Similarly the definition of "red flags" that would put a service provider on notice is extremely narrow. While the legislative history provides that, if a service provider, in the performance of its regular business, turns a blind eye to "red flags" such as "pirate" or "bootleg" directories, it would lose the protections of §512(c); this seems almost theoretical. If any degree of discretion or further investigation is necessary to determine whether content is infringing, then no "red flag" is raised. ( See Viacom at page 14.) ("[A]wareness of pervasive copyright-infringing, however flagrant and blatant, does not impose liability on the service provider. It furnishes at most a statistical estimate of the chance any particular posting is infringing - and that is not a 'red flag' marking any particular work.")

The court found that YouTube clearly complied with its requirement to act promptly once put on notice by removing over 100,000 infringing videos the very next business day after receiving notice from Viacom. See Viacom at pages 9, 11. The court further held that YouTube was under no obligation to police its site for other infringing works based on Viacom's argument that the list was "representative" of other infringing works. The court reasoned that the list was merely a "generic description" if it did not give the works' location on the site, and as such puts the onus on service providers to engage in a factual search in contravention of §512(m) of the DMCA.10

The Practical Applicability Of Viacom

In the wake of Viacom, it is clear that the DMCA provides a powerful shield to service providers. We now live in a world of social networking, hyper-linking and posting of digital content to various online websites. And frequently, these postings can contain copyright infringing materials.

Unless a service provider is on "actual notice" from the content provider sufficiently identifying specific infringing works - or in the alternative it confronts clear "red flags" as to the nature of the infringing content on its servers - it is under no duty to act. Once it has been put on notice, the service provider's only duty is to promptly remove that content, which has been specifically identified, but no further duty to locate other infringing work arises.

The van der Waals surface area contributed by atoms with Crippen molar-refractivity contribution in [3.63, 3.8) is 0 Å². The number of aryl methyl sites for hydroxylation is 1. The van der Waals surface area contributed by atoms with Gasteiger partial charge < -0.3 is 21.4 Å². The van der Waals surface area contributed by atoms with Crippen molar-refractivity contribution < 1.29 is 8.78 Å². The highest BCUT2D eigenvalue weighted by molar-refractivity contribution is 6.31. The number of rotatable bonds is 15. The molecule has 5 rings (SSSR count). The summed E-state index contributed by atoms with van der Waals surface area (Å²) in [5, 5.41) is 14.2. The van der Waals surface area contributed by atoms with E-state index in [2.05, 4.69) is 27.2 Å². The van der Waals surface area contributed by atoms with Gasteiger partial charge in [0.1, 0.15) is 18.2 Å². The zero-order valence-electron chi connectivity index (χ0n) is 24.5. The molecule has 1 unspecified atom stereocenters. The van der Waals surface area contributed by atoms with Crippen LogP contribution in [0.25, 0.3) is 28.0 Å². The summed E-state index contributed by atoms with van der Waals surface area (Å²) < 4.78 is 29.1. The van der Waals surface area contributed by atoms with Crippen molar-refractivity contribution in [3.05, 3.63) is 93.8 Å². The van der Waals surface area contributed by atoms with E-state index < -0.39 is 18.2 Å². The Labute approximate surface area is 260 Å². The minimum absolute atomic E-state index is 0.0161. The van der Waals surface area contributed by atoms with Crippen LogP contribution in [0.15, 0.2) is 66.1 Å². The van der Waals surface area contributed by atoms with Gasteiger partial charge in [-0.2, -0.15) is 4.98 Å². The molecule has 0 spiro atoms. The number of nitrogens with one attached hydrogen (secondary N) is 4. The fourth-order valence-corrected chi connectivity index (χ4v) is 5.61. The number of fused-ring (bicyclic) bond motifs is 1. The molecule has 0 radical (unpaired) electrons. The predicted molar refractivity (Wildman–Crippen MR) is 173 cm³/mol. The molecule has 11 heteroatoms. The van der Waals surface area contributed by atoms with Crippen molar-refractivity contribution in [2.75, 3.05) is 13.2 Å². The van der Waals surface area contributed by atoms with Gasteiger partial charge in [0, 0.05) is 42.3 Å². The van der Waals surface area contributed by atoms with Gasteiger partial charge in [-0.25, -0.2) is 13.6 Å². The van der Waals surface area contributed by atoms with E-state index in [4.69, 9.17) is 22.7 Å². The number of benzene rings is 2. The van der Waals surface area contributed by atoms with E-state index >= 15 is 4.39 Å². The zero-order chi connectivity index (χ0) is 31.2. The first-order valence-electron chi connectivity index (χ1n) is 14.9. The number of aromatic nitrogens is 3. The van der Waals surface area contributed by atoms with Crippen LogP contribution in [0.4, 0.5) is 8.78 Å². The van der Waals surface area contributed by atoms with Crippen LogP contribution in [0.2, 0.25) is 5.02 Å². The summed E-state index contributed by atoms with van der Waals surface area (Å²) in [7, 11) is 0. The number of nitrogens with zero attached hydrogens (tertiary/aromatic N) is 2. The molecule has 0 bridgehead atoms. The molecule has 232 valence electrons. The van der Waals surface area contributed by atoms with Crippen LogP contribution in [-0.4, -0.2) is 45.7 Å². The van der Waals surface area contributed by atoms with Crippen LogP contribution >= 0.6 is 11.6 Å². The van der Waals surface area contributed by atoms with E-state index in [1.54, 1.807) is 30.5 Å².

Any company that operates a website allowing third-party users to post their own content will always bear the risk that a third party would post some material that infringes another's copyright protections. In order to protect the company from copyright infringement liability, as general or outside counsel, you must institute a strict notice and take-down policy that complies with the provisions of 17 U.S.C. §512.

First, the service provider must designate an agent for receipt of infringement notifications. Second, you must post on the website, and register with the U.S. Copyright Office, the name, address, telephone number and email address of the designated agent. If and when the service provider receives compliant notices of the existence of infringing material on its website, it must quickly block access to or remove entirely from its services that instance of the infringing material.

Successful claims for copyright infringement can be extremely expensive to any client. The Copyright Code provides for statutory damages of up to $150,000 per incidence of infringing material, not to mention the costs associated with defending these claims. Where your client operates online services that permit third parties to post content, your clients can easily prevent such claims by taking these few simple prophylactic steps.

If, on the other hand, you serve as counsel to holders of copyright-protected material, you cannot advise your client to simply sue a website operator by virtue of the protected material appearing on that website. Instead, first verify that the operator has designated an agent for receipt of these notifications and send a compliant and specific notification. Only consider suit for infringement if the service provider fails to block access to or remove entirely your client's protected content after it has received notice, or if it failed to designate an agent for the service of that notice. 1 Pub.L. 105-304 - Oct. 28, 1998.

2 -F.Supp.2d-,2010 WL 2532404 (S.D.N.Y.2010).

3 17 U.S.C. §512 (a) through (d).

4 17 U.S.C. §512(c)(1).

5 17 U.S.C. §512(c)(2).

6See generally 17 U.S.C. §512(c)(3).

7Viacom at pgs. *8-9, citing Perfect 10 , Inc. v. CCBill LLC , 488 F.3d 1102, 1113 (9th Cir.2007).

8 17 U.S.C. §512(c)(3)(A)(iii).

9Viacom at pg. *14, citingUMG Recordings, Inc. v. Veoh Networks, Inc., 665 F.Supp.2d 1099, 1109-10 (C.D.Cal. 2009).

10See Viacom at pg. *14.

Alexander Malyshev is an Associate in the litigation department of Stern & Kilcullen LLC in Roseland, NJ. He may be reached at (973) 535-1900. Daniel J. Margolis is an Associate in the Communications, Media and Information Technology practice group of Garvey Schubert Barer in Washington, DC. He can be reached at (202) 298-2179.

Please email the authors at amalyshev@sgklaw.com or dmargolis@gsblaw.com with questions about this article.